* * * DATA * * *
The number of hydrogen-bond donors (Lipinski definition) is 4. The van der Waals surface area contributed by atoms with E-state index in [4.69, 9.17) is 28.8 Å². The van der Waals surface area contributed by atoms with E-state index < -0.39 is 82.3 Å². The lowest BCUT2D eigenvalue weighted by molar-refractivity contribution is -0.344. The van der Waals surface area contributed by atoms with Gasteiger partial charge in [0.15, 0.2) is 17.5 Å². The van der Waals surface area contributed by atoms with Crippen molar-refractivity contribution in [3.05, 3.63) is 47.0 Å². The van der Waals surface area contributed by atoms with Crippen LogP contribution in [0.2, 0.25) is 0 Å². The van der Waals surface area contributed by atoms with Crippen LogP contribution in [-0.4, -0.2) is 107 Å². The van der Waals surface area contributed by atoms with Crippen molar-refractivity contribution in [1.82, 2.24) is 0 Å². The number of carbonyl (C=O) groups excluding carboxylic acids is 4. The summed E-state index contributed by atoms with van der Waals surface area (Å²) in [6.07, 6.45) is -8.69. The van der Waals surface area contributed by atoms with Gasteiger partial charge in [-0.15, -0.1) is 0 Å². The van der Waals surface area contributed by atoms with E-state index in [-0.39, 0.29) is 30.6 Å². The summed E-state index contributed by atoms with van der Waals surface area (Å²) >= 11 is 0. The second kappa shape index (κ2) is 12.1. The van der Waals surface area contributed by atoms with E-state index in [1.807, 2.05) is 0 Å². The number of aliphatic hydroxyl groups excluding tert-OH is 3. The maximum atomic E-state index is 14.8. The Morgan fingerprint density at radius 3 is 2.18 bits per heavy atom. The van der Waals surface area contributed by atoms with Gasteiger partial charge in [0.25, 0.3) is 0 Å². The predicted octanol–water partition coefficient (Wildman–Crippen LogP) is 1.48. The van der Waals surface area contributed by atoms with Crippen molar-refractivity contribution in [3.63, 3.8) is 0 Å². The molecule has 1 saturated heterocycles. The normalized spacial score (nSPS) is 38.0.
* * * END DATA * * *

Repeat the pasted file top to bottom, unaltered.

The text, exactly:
The number of hydrogen-bond donors (Lipinski definition) is 4. The van der Waals surface area contributed by atoms with E-state index in [4.69, 9.17) is 28.8 Å². The van der Waals surface area contributed by atoms with E-state index < -0.39 is 82.3 Å². The lowest BCUT2D eigenvalue weighted by molar-refractivity contribution is -0.344. The van der Waals surface area contributed by atoms with Gasteiger partial charge in [0.15, 0.2) is 17.5 Å². The van der Waals surface area contributed by atoms with Crippen molar-refractivity contribution in [3.05, 3.63) is 47.0 Å². The van der Waals surface area contributed by atoms with Crippen LogP contribution in [0.2, 0.25) is 0 Å². The van der Waals surface area contributed by atoms with Crippen LogP contribution in [-0.4, -0.2) is 107 Å². The van der Waals surface area contributed by atoms with Crippen molar-refractivity contribution in [1.82, 2.24) is 0 Å². The number of carbonyl (C=O) groups excluding carboxylic acids is 4. The summed E-state index contributed by atoms with van der Waals surface area (Å²) in [6.07, 6.45) is -8.69. The van der Waals surface area contributed by atoms with Gasteiger partial charge in [-0.15, -0.1) is 0 Å². The van der Waals surface area contributed by atoms with E-state index in [-0.39, 0.29) is 30.6 Å². The summed E-state index contributed by atoms with van der Waals surface area (Å²) >= 11 is 0. The second kappa shape index (κ2) is 12.1. The van der Waals surface area contributed by atoms with E-state index in [1.807, 2.05) is 0 Å². The number of aliphatic hydroxyl groups excluding tert-OH is 3. The maximum atomic E-state index is 14.8. The Morgan fingerprint density at radius 3 is 2.18 bits per heavy atom. The van der Waals surface area contributed by atoms with Gasteiger partial charge in [0.25, 0.3) is 0 Å². The predicted octanol–water partition coefficient (Wildman–Crippen LogP) is 1.48. The van der Waals surface area contributed by atoms with Crippen molar-refractivity contribution in [3.63, 3.8) is 0 Å². The molecule has 1 saturated heterocycles. The normalized spacial score (nSPS) is 38.0.